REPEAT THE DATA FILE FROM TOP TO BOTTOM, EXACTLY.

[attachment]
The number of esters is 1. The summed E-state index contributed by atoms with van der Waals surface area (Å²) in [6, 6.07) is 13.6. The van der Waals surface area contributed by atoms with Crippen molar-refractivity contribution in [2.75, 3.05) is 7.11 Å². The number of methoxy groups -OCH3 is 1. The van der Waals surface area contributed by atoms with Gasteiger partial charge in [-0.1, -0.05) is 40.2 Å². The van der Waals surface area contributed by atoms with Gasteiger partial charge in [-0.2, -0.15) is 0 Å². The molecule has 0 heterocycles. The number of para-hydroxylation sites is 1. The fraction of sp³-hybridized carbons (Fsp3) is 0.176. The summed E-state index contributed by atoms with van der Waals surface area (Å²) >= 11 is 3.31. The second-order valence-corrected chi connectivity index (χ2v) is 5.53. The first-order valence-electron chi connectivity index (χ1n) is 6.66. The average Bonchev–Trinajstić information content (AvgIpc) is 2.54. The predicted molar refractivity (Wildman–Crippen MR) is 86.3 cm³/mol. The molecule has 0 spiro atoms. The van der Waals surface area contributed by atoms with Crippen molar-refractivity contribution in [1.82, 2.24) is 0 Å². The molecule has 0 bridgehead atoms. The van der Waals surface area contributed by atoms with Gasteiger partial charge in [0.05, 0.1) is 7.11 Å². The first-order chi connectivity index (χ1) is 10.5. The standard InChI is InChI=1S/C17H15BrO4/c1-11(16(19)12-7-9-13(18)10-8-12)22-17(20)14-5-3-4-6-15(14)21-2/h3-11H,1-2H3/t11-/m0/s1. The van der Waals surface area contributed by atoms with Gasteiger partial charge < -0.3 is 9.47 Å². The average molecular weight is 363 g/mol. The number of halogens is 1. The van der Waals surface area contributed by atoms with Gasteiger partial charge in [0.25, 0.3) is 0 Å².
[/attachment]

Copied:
The number of esters is 1. The summed E-state index contributed by atoms with van der Waals surface area (Å²) in [6, 6.07) is 13.6. The van der Waals surface area contributed by atoms with Crippen molar-refractivity contribution in [2.75, 3.05) is 7.11 Å². The number of methoxy groups -OCH3 is 1. The van der Waals surface area contributed by atoms with Gasteiger partial charge in [-0.1, -0.05) is 40.2 Å². The van der Waals surface area contributed by atoms with Gasteiger partial charge in [-0.2, -0.15) is 0 Å². The molecule has 0 heterocycles. The number of para-hydroxylation sites is 1. The fraction of sp³-hybridized carbons (Fsp3) is 0.176. The summed E-state index contributed by atoms with van der Waals surface area (Å²) >= 11 is 3.31. The second-order valence-corrected chi connectivity index (χ2v) is 5.53. The first-order valence-electron chi connectivity index (χ1n) is 6.66. The average Bonchev–Trinajstić information content (AvgIpc) is 2.54. The predicted molar refractivity (Wildman–Crippen MR) is 86.3 cm³/mol. The molecule has 0 spiro atoms. The van der Waals surface area contributed by atoms with Crippen molar-refractivity contribution in [1.82, 2.24) is 0 Å². The molecule has 0 bridgehead atoms. The van der Waals surface area contributed by atoms with Gasteiger partial charge in [0.05, 0.1) is 7.11 Å². The first-order chi connectivity index (χ1) is 10.5. The standard InChI is InChI=1S/C17H15BrO4/c1-11(16(19)12-7-9-13(18)10-8-12)22-17(20)14-5-3-4-6-15(14)21-2/h3-11H,1-2H3/t11-/m0/s1. The van der Waals surface area contributed by atoms with Gasteiger partial charge < -0.3 is 9.47 Å². The average molecular weight is 363 g/mol. The number of halogens is 1. The van der Waals surface area contributed by atoms with Gasteiger partial charge in [0.25, 0.3) is 0 Å².